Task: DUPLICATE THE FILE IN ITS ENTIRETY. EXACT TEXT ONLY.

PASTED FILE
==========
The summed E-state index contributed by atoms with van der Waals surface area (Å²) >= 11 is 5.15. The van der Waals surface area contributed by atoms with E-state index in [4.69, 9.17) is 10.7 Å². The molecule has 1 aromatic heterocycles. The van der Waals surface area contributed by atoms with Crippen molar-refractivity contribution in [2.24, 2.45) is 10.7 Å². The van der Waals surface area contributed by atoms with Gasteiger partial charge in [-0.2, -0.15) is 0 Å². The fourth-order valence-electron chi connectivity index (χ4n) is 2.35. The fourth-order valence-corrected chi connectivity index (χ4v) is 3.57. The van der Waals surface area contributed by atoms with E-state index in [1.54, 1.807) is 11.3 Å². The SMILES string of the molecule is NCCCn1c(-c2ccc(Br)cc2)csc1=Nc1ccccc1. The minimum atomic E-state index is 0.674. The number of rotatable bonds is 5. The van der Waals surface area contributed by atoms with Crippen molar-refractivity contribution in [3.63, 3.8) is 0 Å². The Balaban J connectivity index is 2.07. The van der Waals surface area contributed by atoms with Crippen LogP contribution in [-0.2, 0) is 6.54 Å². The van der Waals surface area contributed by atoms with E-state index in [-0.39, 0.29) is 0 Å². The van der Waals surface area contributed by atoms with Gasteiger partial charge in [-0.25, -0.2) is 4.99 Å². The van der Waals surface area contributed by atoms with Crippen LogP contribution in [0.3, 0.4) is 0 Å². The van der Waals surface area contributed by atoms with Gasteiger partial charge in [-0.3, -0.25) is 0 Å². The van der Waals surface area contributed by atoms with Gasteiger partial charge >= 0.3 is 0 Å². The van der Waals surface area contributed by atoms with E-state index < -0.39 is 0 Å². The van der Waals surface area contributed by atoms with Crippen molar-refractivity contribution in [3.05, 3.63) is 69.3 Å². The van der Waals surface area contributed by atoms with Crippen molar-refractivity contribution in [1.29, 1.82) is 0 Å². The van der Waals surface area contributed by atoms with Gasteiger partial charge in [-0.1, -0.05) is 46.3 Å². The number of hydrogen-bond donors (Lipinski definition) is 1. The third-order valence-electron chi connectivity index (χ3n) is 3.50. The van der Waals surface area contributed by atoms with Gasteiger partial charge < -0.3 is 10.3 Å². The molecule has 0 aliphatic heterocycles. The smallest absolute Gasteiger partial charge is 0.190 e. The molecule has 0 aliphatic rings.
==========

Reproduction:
The summed E-state index contributed by atoms with van der Waals surface area (Å²) >= 11 is 5.15. The van der Waals surface area contributed by atoms with E-state index in [4.69, 9.17) is 10.7 Å². The molecule has 1 aromatic heterocycles. The van der Waals surface area contributed by atoms with Crippen molar-refractivity contribution in [2.24, 2.45) is 10.7 Å². The van der Waals surface area contributed by atoms with Gasteiger partial charge in [-0.2, -0.15) is 0 Å². The fourth-order valence-electron chi connectivity index (χ4n) is 2.35. The fourth-order valence-corrected chi connectivity index (χ4v) is 3.57. The van der Waals surface area contributed by atoms with E-state index in [1.54, 1.807) is 11.3 Å². The SMILES string of the molecule is NCCCn1c(-c2ccc(Br)cc2)csc1=Nc1ccccc1. The minimum atomic E-state index is 0.674. The number of rotatable bonds is 5. The van der Waals surface area contributed by atoms with Crippen molar-refractivity contribution in [3.63, 3.8) is 0 Å². The Balaban J connectivity index is 2.07. The van der Waals surface area contributed by atoms with Crippen LogP contribution in [-0.2, 0) is 6.54 Å². The van der Waals surface area contributed by atoms with E-state index in [-0.39, 0.29) is 0 Å². The van der Waals surface area contributed by atoms with Gasteiger partial charge in [-0.25, -0.2) is 4.99 Å². The van der Waals surface area contributed by atoms with Crippen LogP contribution in [0.3, 0.4) is 0 Å². The van der Waals surface area contributed by atoms with Gasteiger partial charge in [-0.3, -0.25) is 0 Å². The van der Waals surface area contributed by atoms with Gasteiger partial charge >= 0.3 is 0 Å². The van der Waals surface area contributed by atoms with E-state index < -0.39 is 0 Å². The van der Waals surface area contributed by atoms with Crippen molar-refractivity contribution in [3.05, 3.63) is 69.3 Å². The van der Waals surface area contributed by atoms with Crippen molar-refractivity contribution in [1.29, 1.82) is 0 Å². The van der Waals surface area contributed by atoms with Gasteiger partial charge in [-0.1, -0.05) is 46.3 Å². The number of hydrogen-bond donors (Lipinski definition) is 1. The third-order valence-electron chi connectivity index (χ3n) is 3.50. The van der Waals surface area contributed by atoms with Gasteiger partial charge < -0.3 is 10.3 Å². The molecule has 0 aliphatic heterocycles. The smallest absolute Gasteiger partial charge is 0.190 e. The molecule has 0 aliphatic rings.